Avenatti Wants Jail Term Limited to Six Months in Nike Case
(Bloomberg) -- Convicted lawyer Michael Avenatti told a New York judge he should be sentenced to no more than six months behind bars for trying to extort $25 million from Nike Inc., arguing he’d already been severely punished through unjustified stints in solitary confinement before his trial.
Avenatti, who gained a national profile while representing the adult-film actress Stormy Daniels in a lawsuit against former President Donald Trump, said in a June 9 sentencing submission that he should get credit for spending nearly five weeks alone in a cell under “inhumane” conditions.
“The government has never adequately explained why Avenatti, a 48-year-old American attorney with no history of crime or violence and who had yet to be convicted of anything, was held in solitary confinement for 24 hours a day in the highest security pre-trial unit in the United States,” defense attorney Scott Srebnick said in the filing in federal court in Manhattan.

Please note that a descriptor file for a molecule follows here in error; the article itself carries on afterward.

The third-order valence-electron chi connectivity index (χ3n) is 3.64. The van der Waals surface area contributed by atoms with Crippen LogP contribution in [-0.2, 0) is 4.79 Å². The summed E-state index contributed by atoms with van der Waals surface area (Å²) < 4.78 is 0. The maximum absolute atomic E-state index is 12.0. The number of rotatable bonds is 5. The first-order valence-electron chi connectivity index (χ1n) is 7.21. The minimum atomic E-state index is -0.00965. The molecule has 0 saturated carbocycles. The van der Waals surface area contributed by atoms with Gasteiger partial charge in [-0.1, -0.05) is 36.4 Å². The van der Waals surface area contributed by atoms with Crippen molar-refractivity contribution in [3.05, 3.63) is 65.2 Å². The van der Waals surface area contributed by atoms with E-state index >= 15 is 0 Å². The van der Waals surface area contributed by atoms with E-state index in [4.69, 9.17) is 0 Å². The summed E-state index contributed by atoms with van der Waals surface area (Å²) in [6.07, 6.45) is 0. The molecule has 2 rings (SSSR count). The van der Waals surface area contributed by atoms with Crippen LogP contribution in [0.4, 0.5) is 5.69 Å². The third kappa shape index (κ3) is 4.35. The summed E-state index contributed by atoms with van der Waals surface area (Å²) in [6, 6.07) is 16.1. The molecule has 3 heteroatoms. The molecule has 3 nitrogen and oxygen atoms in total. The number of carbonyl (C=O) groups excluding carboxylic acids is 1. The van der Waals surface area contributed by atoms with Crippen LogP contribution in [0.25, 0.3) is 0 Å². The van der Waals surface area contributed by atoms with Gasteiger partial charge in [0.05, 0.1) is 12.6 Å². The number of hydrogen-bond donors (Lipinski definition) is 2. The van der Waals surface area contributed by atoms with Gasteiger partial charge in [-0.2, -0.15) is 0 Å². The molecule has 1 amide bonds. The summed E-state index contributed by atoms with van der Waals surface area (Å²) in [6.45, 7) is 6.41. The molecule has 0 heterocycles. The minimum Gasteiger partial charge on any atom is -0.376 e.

A New York jury last year found Avenatti guilty of trying to extort Nike during settlement negotiations between the Oregon-based sportswear giant and one of his clients. Avenatti has long claimed he was targeted by the Trump administration because of his high-profile clash with the president, but he didn’t seek leniency in the filing based on that argument.
The convicted lawyer proposed a year of home confinement in addition to the half-year prison term. Federal prosecutors in New York are due to make their recommendation by June 16. The sentencing hearing is set for June 30.
The Probation Office calculated that Avenatti should spend 11 to 14 years in prison. Judges determine the final sentence and aren’t bound by the guidelines.
Avenatti’s legal woes are from over. He’s due to go on trial again next month in California on federal charges accusing him of defrauding clients and ripping off banks. And early next year a third trial is scheduled -- back in Manhattan -- on federal charges alleging he stole Daniels’s book advance.
In the California case, prosecutors this week asked a judge to deny Avenatti’s latest request to delay that trial.
Avenatti’s primary goals “appear to be to delay these proceedings ad infinitum and make unfounded accusations against the government to distract from defendant’s egregious criminal conduct,” the U.S. said in a June 9 filing.
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